Referring now to FIG. 2, exemplary hardware components 15 within each of the controllers 4,14 are shown. In particular, the hardware components 15 at each of the controllers 4,14 include a network interface 18 of conventional design for transmitting and receiving messages on the network 16 and communicating them to an internal bus 22 (which typically is a high-speed bus). The internal bus 22 links the network interface 18 with memory 24, a processor 26 and I/O circuits 28, the latter of which provide the I/O lines 30 leading to sensors or actuators on the machines 12.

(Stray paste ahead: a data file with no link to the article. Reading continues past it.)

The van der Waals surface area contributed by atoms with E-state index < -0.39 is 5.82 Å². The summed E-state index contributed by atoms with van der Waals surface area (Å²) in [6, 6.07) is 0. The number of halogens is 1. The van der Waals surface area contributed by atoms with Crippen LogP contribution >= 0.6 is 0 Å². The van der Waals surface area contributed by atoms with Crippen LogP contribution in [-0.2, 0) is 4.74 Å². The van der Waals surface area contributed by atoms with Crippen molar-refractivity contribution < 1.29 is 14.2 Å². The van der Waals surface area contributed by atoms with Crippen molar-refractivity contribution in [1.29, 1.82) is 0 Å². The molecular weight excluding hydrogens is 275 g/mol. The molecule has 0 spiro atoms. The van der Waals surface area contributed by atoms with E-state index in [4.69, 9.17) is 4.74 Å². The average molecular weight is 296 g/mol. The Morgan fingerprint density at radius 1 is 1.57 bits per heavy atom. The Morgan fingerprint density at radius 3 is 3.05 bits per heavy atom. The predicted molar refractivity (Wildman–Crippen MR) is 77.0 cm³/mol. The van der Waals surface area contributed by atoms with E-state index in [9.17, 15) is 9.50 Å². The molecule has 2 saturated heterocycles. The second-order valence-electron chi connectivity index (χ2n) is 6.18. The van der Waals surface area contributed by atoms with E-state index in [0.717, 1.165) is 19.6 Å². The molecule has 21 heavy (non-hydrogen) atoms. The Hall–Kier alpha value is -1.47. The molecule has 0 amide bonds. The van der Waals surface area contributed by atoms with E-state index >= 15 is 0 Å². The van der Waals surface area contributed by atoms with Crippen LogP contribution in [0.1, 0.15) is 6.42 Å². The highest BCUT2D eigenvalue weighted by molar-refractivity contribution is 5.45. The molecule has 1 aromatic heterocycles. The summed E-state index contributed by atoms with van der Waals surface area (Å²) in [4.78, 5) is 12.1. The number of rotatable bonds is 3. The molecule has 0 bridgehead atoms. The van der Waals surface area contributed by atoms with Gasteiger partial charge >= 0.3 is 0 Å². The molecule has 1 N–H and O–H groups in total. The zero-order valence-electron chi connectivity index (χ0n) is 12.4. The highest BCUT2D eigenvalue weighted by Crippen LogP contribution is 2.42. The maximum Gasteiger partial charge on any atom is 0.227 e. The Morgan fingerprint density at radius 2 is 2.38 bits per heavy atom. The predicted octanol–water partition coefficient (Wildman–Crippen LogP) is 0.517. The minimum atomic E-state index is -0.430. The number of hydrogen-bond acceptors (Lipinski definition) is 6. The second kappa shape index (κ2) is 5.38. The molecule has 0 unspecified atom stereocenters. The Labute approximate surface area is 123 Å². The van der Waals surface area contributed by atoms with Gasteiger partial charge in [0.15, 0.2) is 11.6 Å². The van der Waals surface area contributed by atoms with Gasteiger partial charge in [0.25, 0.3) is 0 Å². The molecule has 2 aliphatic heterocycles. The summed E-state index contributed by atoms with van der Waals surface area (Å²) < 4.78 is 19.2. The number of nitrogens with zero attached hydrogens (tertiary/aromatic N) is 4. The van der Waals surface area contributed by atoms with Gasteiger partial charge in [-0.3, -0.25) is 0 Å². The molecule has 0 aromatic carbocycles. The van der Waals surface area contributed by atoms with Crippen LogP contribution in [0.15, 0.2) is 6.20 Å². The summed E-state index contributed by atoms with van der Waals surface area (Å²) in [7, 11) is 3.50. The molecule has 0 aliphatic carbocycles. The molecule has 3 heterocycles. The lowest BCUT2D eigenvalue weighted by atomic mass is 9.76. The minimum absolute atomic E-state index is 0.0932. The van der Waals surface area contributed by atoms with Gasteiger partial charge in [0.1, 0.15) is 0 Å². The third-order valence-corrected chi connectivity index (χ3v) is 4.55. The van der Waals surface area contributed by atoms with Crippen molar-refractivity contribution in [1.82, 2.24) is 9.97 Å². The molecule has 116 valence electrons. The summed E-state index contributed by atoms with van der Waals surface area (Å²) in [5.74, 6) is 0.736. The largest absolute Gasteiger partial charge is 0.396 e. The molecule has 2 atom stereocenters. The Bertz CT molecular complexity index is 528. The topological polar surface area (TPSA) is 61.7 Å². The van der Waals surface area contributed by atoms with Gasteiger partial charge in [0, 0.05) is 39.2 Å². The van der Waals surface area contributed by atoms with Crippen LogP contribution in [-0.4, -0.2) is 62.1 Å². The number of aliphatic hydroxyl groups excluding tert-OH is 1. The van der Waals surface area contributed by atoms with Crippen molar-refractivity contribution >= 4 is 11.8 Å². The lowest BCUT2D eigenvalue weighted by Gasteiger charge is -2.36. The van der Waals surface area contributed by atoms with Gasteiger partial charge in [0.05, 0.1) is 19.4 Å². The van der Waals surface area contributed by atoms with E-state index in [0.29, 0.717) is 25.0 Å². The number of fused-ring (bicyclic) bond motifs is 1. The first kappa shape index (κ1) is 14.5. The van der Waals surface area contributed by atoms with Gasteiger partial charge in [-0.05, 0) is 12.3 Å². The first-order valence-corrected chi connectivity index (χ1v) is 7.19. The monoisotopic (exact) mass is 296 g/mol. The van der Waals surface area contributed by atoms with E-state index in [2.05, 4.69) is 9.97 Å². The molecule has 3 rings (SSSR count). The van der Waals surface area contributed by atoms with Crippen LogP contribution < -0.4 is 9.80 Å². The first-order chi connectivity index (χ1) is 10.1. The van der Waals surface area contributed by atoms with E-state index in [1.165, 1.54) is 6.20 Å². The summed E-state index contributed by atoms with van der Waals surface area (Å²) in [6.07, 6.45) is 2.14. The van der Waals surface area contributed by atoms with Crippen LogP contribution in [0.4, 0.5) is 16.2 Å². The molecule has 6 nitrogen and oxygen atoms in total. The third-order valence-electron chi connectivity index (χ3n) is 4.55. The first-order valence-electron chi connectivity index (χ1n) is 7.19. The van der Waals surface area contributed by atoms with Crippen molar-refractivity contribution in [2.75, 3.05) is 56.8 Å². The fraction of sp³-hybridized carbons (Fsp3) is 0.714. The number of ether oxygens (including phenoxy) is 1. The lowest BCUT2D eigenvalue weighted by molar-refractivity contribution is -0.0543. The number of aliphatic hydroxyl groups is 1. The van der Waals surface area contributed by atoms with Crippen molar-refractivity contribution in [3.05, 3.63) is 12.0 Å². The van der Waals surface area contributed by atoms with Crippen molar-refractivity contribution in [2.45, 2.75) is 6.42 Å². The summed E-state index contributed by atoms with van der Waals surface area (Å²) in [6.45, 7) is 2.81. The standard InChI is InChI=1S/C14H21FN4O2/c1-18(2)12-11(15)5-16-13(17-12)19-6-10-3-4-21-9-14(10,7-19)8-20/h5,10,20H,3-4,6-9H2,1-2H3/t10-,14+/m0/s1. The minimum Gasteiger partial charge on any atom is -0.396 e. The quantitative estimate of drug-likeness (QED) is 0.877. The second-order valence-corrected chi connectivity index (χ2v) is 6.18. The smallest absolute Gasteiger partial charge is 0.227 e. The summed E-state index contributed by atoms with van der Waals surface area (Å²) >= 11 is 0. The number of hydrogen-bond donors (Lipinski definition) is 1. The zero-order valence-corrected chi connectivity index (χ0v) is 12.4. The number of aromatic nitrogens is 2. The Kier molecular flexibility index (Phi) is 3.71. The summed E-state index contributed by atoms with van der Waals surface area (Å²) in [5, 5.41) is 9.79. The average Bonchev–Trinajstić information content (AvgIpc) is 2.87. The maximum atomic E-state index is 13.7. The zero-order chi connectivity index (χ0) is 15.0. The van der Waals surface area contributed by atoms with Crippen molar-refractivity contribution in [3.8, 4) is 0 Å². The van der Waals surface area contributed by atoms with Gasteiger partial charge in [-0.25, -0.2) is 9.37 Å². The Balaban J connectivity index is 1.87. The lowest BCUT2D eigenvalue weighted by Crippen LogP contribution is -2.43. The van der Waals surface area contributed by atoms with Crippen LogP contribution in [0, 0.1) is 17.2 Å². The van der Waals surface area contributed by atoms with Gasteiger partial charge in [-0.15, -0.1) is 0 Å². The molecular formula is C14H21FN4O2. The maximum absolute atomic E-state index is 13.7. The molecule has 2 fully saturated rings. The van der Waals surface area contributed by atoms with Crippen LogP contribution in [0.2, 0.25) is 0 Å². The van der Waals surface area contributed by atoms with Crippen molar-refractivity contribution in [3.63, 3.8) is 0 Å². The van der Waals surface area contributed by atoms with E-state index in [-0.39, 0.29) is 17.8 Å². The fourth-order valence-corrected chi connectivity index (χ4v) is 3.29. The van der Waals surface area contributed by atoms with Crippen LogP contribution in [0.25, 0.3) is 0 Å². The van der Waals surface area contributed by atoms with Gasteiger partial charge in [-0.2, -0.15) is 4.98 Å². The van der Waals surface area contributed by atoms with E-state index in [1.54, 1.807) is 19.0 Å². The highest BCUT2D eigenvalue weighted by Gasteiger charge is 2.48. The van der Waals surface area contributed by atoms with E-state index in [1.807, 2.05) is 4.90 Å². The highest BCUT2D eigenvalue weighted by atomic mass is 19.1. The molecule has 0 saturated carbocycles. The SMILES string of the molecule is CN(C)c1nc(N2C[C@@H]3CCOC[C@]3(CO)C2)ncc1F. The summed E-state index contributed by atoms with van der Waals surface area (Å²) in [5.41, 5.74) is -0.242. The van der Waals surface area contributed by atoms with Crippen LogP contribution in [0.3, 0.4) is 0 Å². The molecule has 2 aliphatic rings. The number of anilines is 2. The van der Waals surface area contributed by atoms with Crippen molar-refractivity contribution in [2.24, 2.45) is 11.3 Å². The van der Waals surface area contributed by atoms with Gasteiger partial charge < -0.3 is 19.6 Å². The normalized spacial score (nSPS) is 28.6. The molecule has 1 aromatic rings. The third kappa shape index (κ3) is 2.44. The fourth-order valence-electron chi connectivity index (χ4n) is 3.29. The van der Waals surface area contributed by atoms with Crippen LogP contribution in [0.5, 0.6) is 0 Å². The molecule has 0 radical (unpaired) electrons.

Depending upon the embodiment, the hardware components of the controllers 4,14 can vary from those shown. In certain embodiments, for example, a secondary communication port is available for connection of the HMI 20. Also, for example, the memory 24 can take a variety of forms and need not include only a single memory device. Further, in certain embodiments, one or more of the controllers 4,14 can employ more than one memory device, including one or more memory devices that are not physically located at the respective controller, such as memory devices that are located at others of the controllers 4,14 or at other locations with which the respective controller can be in communication by way of the network 16 or other communication media.